River Cruise on Board M.C.Belle, 30th August 1937

We woke on Monday morning at 8:30p.m. and this was shortly followed by a brisk swim in the river the water being very cold. After dressing and attending to the engine, we took a trip down to the farm which was about 1/2 mile away and collected the milk which we had ordered. Breakfast was soon prepared after we had returned.

The remainder of the morning was spent in fishing and exploring the neighbouring copse on the other side of the river. For dinner we had corned beef, beans and potatoes followed by pineapple and condensed milk. In the afternoon we decided to go for a ramble round by a wood, passing the old mill, which we had previously explored, on our way.

The old mill
The old mill

We had to push our way through long distances of rushes which came about shoulder high, and climb overhanging trees to get across marshy pools and streams. It was while we were groping our way along, that we found a couple of swans eggs which we found after we had broken them; they were very antique. In fact we made our way from them as quickly as possible.

After uselessly trying to stalk two wood pigeons, we returned for tea. In the evening we fished, Snick catching nearly all the roach in the net.


As my pen has run out I shall have to continue in pencil until we can buy some.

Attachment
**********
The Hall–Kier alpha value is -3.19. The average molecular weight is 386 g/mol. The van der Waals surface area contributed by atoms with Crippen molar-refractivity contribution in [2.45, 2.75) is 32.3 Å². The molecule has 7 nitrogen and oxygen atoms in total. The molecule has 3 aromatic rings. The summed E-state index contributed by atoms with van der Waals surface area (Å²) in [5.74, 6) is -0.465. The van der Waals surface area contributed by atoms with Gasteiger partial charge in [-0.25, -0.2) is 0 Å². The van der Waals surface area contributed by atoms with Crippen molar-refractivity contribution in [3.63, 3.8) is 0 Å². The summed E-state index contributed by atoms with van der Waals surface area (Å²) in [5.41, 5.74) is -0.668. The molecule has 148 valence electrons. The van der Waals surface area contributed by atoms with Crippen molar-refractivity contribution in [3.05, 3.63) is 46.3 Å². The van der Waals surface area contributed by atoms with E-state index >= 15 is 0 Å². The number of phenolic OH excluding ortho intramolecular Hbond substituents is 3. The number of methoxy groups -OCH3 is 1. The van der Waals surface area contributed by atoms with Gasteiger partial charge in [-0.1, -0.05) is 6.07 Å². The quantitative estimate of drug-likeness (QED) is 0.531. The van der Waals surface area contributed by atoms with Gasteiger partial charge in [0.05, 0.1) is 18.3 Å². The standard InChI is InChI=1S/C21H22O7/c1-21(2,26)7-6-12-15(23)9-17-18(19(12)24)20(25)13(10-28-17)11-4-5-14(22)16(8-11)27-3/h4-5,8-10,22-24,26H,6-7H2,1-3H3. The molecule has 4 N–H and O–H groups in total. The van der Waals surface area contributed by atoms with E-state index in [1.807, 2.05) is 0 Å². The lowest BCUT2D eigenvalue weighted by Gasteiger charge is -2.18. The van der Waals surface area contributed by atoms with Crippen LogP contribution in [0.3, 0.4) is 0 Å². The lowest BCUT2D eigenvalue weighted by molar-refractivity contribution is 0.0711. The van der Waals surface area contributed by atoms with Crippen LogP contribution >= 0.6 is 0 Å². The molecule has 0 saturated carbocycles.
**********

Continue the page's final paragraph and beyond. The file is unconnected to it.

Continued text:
The evening at the Dragon resulted in a very close and exciting dart match between the Cambridgeites and the Fenites. The Fenites one by two matches to one. It was all due to “Old Percy” who, by the way has forsaken his “bombers.”

As my pen has run out of ink, I shall have to continue in pencil…

I love their style of writing, especially the incident when they accidentally trod on the old and very smelly swans’ eggs. Interesting reminder that there were no ball-point pens in those days and they were using a fountain pen and ink, which ran out. There is one little spelling error – ‘one’ instead of ‘won.’ Goodness knows what Percy’s bombers are – very smelly cigarettes maybe! The boys come from Cambridge, hence Cambridgeites, and where they are camping is in the are of England known as the Fens. The Fens,in East Anglia,  is a vast area of low-lying, peaty land, well-drained now by lodes – drainage channels


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